Synopsis

# Ultrafast Oscilloscope for Ultrashort Electron Beam

Physics 12, s41
Driving an electron beam into a helical pattern with terahertz electromagnetic pulses allows researchers to measure the beam’s complete shape with femtosecond resolution.

Ultrashort electron beams are used in applications ranging from particle accelerators to biological imaging. Optimal operation of these technologies requires an understanding of the full time-domain behavior of the electron beam. However, existing characterization methods lack sufficient temporal resolution to describe the shape and arrival time of electron bursts, particularly when the electrons have high energies. Lingrong Zhao of Shanghai Jiao Tong University in China and colleagues now demonstrate a solution to this problem with an oscilloscope device that can encode the entire temporal profile of a relativistic electron beam using a THz pulse.

Traditional cathode-ray oscilloscopes measure electrical signals using a beam of electrons. In the new oscilloscope, Zhao and colleagues characterize an electron beam using a high-frequency, circularly polarized external electromagnetic pulse. This THz pulse interacts with the beam as they both pass through a dielectric waveguide, forcing the electrons into a helical path. As a result, different parts of the beam hit the oscilloscope screen in different places, spreading the beam’s temporal profile spatially across the detector.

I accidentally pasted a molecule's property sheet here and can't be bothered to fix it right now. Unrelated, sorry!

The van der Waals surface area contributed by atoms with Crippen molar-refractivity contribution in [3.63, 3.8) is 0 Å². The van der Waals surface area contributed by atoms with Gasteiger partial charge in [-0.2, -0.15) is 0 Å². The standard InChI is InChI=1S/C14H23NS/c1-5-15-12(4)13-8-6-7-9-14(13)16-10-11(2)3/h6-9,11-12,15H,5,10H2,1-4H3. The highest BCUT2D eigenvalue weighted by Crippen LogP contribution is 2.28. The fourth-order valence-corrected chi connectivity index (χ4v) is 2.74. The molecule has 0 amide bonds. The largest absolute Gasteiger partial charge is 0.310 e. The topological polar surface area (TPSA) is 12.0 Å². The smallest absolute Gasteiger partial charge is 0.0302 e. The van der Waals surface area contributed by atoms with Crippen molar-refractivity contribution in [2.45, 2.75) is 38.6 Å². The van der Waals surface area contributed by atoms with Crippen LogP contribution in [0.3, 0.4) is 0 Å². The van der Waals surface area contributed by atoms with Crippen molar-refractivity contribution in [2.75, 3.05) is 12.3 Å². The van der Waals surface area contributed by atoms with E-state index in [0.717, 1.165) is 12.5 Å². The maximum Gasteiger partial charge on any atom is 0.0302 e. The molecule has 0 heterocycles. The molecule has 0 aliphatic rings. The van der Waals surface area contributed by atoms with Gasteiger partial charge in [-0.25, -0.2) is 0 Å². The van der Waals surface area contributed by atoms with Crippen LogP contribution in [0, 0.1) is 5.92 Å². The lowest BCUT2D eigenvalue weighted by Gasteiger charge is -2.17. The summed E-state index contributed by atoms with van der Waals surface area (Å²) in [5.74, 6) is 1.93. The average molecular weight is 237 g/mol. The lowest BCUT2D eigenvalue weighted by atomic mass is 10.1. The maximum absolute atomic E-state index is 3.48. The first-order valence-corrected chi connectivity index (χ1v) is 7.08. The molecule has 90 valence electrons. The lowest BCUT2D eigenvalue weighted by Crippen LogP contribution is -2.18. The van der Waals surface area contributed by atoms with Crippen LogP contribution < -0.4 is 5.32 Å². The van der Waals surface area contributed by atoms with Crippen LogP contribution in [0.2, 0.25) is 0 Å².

In their demonstration of the new method, the team measured the shape of an ultrashort relativistic electron beam with a resolution of 24 femtoseconds. They also determined the beam’s arrival time to within 3 femtoseconds. They say that their oscilloscope could be implemented in existing free-electron lasers and ultrafast electron diffraction experiments, providing these technologies with higher time-resolution imaging capabilities. Zhao and colleagues also believe that their oscilloscope could achieve subfemtosecond resolution if they either increase the electric field strength of the THz pulse or decrease the diameter of the waveguide.

This research is published in Physical Review Letters.

–Matthew R. Francis

Matthew R. Francis is a physicist and freelance science writer based in Cleveland, Ohio.

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